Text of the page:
Cable Propelled Transit (CPT) or cable cars as they are more commonly known, initially existed as a means of transport in skiresorts. Recently though, CPT experiments have been popping up in cities globally. Could we see CPT become a credible form of urban mass transit around the world in the future?
So far only a few cities in the world have truly integrated CPT into their whole transit system: Caracas, Venezuela; Constantine, Algeria; Rio de Janeiro, Brazil; and Medellin, Colombia, which was the first city to install them for mass transit purposes.
The vast majority of CPT systems around the world are used to get people across a physical obstacle. City traffic could be considered the ultimate urban topographical obstacle. Could we therefore begin to see even more CPT systems appearing in busy cities around the world?
Later this year the world’s largest network of urban transit cable cars is set to open in La Paz in Bolivia. Three cable car lines are currently under construction, with a
combined capacity of 3000 passengers per hour per direction. Once opened, the 10 kilometre La Paz ‘teleféricos’ will become the world’s largest network of urban transit cable cars.
Should cities seriously consider adding CPT to their transportation systems? Or is this a bizarre idea that could only work in niche areas?
Projects the size of the CPT network in Le Paz are rare, with cities preferring to take a more cautious approach in the form of short, single, experimental or tourist-based lines like Teléferico de Gaia in Portugal, the urban gondola in Ordu in Turkey and the Grenoble cable car in France.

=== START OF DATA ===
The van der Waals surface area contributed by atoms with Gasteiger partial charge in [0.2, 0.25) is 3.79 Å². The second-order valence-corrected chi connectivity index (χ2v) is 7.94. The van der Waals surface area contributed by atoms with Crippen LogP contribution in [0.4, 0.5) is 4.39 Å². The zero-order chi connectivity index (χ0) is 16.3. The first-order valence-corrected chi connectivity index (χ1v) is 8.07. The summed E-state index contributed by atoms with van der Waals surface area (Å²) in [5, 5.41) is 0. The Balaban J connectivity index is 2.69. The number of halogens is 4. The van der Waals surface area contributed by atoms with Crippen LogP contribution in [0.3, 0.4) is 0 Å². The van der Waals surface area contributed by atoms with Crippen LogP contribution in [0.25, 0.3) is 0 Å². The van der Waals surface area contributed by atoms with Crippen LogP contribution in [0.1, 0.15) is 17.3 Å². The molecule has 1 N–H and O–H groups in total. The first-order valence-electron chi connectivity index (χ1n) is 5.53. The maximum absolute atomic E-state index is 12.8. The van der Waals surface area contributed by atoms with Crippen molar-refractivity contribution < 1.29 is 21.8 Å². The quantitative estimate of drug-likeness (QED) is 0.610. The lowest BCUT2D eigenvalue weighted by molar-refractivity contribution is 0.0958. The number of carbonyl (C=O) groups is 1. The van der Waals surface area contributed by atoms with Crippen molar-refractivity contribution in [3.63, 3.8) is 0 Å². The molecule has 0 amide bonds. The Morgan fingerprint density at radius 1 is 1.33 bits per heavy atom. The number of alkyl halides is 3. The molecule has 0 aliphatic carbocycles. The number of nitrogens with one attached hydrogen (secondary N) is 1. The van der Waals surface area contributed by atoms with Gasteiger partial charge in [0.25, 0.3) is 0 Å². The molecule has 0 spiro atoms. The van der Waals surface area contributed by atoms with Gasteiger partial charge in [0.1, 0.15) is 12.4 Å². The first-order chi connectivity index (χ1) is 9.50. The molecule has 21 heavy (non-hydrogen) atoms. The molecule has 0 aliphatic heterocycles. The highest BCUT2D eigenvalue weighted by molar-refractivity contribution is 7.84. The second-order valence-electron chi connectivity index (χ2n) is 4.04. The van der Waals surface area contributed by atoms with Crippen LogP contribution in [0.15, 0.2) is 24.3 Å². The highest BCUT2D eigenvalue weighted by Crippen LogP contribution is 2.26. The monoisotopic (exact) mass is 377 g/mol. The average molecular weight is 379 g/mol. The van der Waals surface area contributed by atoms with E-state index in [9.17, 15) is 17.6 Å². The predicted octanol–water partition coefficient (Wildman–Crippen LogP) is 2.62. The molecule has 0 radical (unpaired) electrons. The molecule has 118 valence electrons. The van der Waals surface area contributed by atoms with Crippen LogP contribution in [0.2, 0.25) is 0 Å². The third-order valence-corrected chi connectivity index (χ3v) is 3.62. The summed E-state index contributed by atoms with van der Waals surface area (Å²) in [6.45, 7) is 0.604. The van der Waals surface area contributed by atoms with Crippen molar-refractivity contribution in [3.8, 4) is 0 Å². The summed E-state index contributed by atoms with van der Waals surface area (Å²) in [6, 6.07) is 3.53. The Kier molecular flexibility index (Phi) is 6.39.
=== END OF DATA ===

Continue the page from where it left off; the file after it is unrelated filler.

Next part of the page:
More and more of these experiments are appearing in cities all over the map (Bochum in Germany, Algiers in Algeria and Istanbul in Turkey are only some of the latest examples). While these experiments are encouraging it is worth considering the challenges of developing a CPT system.
- Perception certainly plays a negative role, with some viewing CPT as more of an amusement park ride than a viable way to get to a destination. However, the examples above prove that CPT
has the potential to enhance the existing transport provision in cities.
- It can be difficult to integrate CPT with existing transit systems because lines don’t branch off or turn. But where there’s a will there’s a way, as shown in Medellin, where the system is fully integrated with the public transit network, providing passengers with the ability to
transfer seamlessly to local metro lines.
- Passenger loads simply can’t compete with light rail or bus rapid transit (BRT), but CPT can go where light rail or BRT can’t – up in the air – making use of space that is free from delays caused by congestion and which would otherwise be vacant and of no benefit to commuters.
On the other hand, some of the pros of integrating a cable car system into the existing transport infrastructure include:
- it is relatively inexpensive compared with BRT costs. (See figure 1)
- it can be constructed and up and running quickly. London’s Emirates Airline which crosses the River Thames was open for business 10 months after construction began.
- CPT achieves high service quality with minimal resources. Maintenance costs are much smaller than for the individually motorized vehicles of BRT or LRT and they potentially need fewer staff with personnel only really required at each of the stations rather than in each vehicle.
- it is much more flexible when it comes to mountainous or water-laden terrain.
The argument for integrating CPT within cities is becoming more conceivable as ‘flying high’ potentially offers a plausible alternative to the more mainstream transit options open to city planners. Steer Davies Gleave has been supporting public authorities, developers and operators globally to develop and integrate cable car schemes into the urban context.